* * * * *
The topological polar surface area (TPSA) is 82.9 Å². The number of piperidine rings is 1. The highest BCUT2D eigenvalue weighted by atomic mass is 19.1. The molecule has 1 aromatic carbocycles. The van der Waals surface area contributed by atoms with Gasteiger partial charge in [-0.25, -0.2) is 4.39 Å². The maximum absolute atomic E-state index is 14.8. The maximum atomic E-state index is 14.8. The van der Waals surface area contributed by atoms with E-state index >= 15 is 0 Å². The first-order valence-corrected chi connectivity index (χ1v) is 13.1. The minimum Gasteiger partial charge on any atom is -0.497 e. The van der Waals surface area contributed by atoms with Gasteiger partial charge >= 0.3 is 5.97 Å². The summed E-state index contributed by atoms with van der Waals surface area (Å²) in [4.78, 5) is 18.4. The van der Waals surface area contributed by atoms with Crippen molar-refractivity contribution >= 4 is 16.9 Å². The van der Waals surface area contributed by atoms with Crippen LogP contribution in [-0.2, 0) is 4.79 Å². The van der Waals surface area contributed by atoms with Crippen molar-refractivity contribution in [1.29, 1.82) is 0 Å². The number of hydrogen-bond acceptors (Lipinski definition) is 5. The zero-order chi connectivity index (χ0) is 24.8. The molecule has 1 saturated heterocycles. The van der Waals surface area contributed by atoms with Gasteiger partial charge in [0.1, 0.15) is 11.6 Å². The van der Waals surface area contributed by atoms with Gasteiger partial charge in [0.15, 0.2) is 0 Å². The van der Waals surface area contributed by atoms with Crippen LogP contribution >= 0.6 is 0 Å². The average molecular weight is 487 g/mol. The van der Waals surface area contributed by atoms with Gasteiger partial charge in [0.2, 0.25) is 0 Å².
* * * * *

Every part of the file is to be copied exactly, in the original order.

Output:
The topological polar surface area (TPSA) is 82.9 Å². The number of piperidine rings is 1. The highest BCUT2D eigenvalue weighted by atomic mass is 19.1. The molecule has 1 aromatic carbocycles. The van der Waals surface area contributed by atoms with Gasteiger partial charge in [-0.25, -0.2) is 4.39 Å². The maximum absolute atomic E-state index is 14.8. The maximum atomic E-state index is 14.8. The van der Waals surface area contributed by atoms with E-state index >= 15 is 0 Å². The first-order valence-corrected chi connectivity index (χ1v) is 13.1. The minimum Gasteiger partial charge on any atom is -0.497 e. The van der Waals surface area contributed by atoms with Gasteiger partial charge >= 0.3 is 5.97 Å². The summed E-state index contributed by atoms with van der Waals surface area (Å²) in [4.78, 5) is 18.4. The van der Waals surface area contributed by atoms with Crippen molar-refractivity contribution >= 4 is 16.9 Å². The van der Waals surface area contributed by atoms with Crippen LogP contribution in [-0.2, 0) is 4.79 Å². The van der Waals surface area contributed by atoms with Crippen molar-refractivity contribution in [1.29, 1.82) is 0 Å². The number of hydrogen-bond acceptors (Lipinski definition) is 5. The zero-order chi connectivity index (χ0) is 24.8. The molecule has 1 saturated heterocycles. The van der Waals surface area contributed by atoms with Gasteiger partial charge in [0.1, 0.15) is 11.6 Å². The van der Waals surface area contributed by atoms with Gasteiger partial charge in [0.15, 0.2) is 0 Å². The van der Waals surface area contributed by atoms with Crippen LogP contribution >= 0.6 is 0 Å². The average molecular weight is 487 g/mol. The van der Waals surface area contributed by atoms with Gasteiger partial charge in [0.2, 0.25) is 0 Å².